Like virtually every city, McMinnville is talking about homelessness and the unhoused. The conversation tends to be urgently pragmatic, driven largely by the discomforts and inconveniences of the haves, the need to get “them” and their “junk” off the street, away from schools, etc. When empathy prevails, the questions concern providing food and shelter, and sometimes the long game of mental health assistance and housing.
Which is to say, it seldom strays into the realm of art and creativity that, as the 30,000-year-old Chauvet Cave paintings remind us, has been as central to human experience as food and shelter since we were in hunter-gatherer mode.
The exhibition Blame It on Art: Creative Mentorship at Outside the Frame, at the Linfield University Art Gallery in McMinnville through Oct. 6, powerfully illustrates this by pulling art back into the frame of public discourse about homelessness.
The eclectic mix of photography, film, mixed media, literature, sculpture, painting, and installation work that composes the show was made by artists who mentor homeless youths; some of the artists have survived the streets themselves. One film, Nili Yosha’s The Lost Boys of Portlandia, puts them front and center, and I learned that one of the youths who appears in it created the art that fills most of one of the gallery’s walls.
The films, some of which may be seen in the exhibit itself, will be screened during a separate event at 6 p.m. Tuesday, Oct. 3, in Delkin Recital Hall in the Vivian Bull Music Center, across the quad from the gallery, which will remain open until 8 p.m. that night. The filmmakers will be available for questions and discussion afterward.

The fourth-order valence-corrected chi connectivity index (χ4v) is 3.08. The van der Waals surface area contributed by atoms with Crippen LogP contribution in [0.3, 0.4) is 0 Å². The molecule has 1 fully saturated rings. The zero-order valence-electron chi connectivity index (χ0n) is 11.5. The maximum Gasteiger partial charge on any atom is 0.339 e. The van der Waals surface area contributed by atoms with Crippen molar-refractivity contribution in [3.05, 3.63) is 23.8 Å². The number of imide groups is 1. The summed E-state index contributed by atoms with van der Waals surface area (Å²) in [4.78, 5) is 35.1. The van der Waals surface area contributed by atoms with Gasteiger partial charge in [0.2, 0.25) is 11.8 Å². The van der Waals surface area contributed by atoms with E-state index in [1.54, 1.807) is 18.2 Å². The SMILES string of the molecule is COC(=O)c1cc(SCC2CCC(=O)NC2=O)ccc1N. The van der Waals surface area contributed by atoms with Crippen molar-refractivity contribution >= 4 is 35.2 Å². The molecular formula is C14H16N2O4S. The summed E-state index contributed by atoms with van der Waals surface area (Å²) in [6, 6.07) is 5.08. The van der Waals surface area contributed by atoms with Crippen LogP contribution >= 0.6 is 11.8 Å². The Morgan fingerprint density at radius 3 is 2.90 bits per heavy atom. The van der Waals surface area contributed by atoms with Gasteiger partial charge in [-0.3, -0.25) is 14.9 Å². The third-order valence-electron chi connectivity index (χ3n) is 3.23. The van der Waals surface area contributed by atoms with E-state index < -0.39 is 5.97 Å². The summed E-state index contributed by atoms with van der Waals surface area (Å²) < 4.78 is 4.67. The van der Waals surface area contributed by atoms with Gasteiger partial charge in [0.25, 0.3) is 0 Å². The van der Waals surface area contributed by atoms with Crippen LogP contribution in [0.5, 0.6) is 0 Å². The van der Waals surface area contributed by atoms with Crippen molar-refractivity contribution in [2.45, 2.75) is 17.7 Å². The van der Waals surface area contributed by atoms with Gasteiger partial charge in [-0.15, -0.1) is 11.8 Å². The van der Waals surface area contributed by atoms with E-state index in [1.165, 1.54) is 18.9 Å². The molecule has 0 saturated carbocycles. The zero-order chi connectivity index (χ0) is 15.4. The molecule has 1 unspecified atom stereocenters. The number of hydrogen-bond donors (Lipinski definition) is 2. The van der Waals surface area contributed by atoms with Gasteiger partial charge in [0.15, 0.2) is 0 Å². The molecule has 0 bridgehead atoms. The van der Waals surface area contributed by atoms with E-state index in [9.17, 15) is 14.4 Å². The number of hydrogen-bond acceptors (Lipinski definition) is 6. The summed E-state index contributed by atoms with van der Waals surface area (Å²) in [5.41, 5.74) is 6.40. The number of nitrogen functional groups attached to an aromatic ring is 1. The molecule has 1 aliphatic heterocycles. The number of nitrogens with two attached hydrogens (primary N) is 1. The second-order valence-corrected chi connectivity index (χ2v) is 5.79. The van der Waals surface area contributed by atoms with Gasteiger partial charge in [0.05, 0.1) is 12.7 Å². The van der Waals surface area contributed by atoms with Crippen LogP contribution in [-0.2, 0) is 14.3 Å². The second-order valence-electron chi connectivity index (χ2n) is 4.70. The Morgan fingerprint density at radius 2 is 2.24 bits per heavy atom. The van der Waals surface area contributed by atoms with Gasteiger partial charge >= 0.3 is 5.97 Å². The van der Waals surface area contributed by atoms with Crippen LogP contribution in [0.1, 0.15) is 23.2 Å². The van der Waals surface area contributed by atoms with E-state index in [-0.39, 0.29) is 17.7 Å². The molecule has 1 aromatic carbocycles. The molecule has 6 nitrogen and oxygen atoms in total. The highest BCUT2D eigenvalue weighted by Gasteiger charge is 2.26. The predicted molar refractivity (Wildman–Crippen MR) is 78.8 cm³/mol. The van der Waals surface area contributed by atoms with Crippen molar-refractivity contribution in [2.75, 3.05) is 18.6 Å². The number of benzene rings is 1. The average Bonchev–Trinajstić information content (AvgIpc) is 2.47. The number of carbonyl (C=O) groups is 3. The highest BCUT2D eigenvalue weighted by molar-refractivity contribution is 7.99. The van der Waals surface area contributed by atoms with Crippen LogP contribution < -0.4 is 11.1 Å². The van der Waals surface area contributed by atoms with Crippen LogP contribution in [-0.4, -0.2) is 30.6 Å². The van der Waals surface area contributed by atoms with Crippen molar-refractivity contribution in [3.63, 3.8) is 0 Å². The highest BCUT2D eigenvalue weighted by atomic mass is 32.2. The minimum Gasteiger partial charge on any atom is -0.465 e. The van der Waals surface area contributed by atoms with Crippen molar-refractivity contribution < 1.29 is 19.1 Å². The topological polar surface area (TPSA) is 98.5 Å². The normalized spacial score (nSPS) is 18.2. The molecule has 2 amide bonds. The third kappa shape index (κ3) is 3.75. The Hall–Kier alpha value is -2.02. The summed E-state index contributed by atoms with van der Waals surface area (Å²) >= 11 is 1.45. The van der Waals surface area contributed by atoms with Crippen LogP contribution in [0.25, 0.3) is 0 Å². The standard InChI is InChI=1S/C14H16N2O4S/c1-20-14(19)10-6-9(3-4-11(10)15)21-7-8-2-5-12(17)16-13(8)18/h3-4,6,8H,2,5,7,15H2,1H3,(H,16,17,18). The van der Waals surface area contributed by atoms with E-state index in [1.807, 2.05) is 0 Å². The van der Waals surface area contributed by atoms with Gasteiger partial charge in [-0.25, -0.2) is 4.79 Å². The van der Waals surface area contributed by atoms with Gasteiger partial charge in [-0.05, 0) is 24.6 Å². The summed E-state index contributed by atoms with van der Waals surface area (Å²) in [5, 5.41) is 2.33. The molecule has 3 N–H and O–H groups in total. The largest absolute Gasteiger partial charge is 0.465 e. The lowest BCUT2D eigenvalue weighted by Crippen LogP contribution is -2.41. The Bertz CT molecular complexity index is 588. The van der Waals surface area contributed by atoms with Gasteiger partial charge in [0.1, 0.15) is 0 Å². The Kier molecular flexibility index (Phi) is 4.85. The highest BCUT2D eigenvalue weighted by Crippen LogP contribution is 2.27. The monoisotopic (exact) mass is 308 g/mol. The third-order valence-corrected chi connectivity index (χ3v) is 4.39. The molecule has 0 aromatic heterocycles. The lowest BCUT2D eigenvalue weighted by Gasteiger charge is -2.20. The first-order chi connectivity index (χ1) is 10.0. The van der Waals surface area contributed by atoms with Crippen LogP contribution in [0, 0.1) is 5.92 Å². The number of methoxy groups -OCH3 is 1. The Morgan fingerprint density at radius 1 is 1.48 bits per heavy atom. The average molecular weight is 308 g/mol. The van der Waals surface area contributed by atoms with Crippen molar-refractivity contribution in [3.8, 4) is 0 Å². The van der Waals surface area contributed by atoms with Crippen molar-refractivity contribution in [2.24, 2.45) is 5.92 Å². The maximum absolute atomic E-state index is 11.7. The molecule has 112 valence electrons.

The show was conceived by gallery director Thea Gahr, a Linfield adjunct instructor since 2012 and longtime member of the Justseeds Artists’ Cooperative. She headed into the 2023-24 academic year wanting “to inspire new discourse and new dialogue,” as she told me during a walkthrough recently. “I was just thinking a lot about our community and what needs to be seen and heard right now,” she said. “I was thinking about art and mentorship and its power to create a support system.”
So Gahr reached out to Portland-area friends who create and nurture such systems for unhoused people with the nonprofit group Outside the Frame, which, according to its website, offers “a creative outlet, job skills, an audience and a sense of dignity and possibility through filmmaking.” The group works annually with about 125 young people 16 to 26 years old. The group’s internal surveys reveal other layers of marginalization that participants experience: Most identify as LGBTQ+ and/or BIPOC. More than half have a disability, and many have fled abuse, neglect, poverty, and have addiction problems.
“We engage youth around topics that come directly from them,” said Devon Riley, who as Outside the Frame’s culture and programs manager is known affectionately as the “den mom.” Her installation piece is a cozy reading nest, with books strewn about a quilt with a couple of pillows and water bowls, all ringed by wooden boxes and potted grass, and notes that elaborate on the scene.
“As someone who is most resourced in wild places, it’s important to me to remember that the Earth speaks through the cracks in the pavement, as well as the rustle of leaves in a forest,” she writes. “We are always home, in some way. As a mentor, I am curious about the brief homes we make together, with the unique ingredients we each bring from our wanderings.”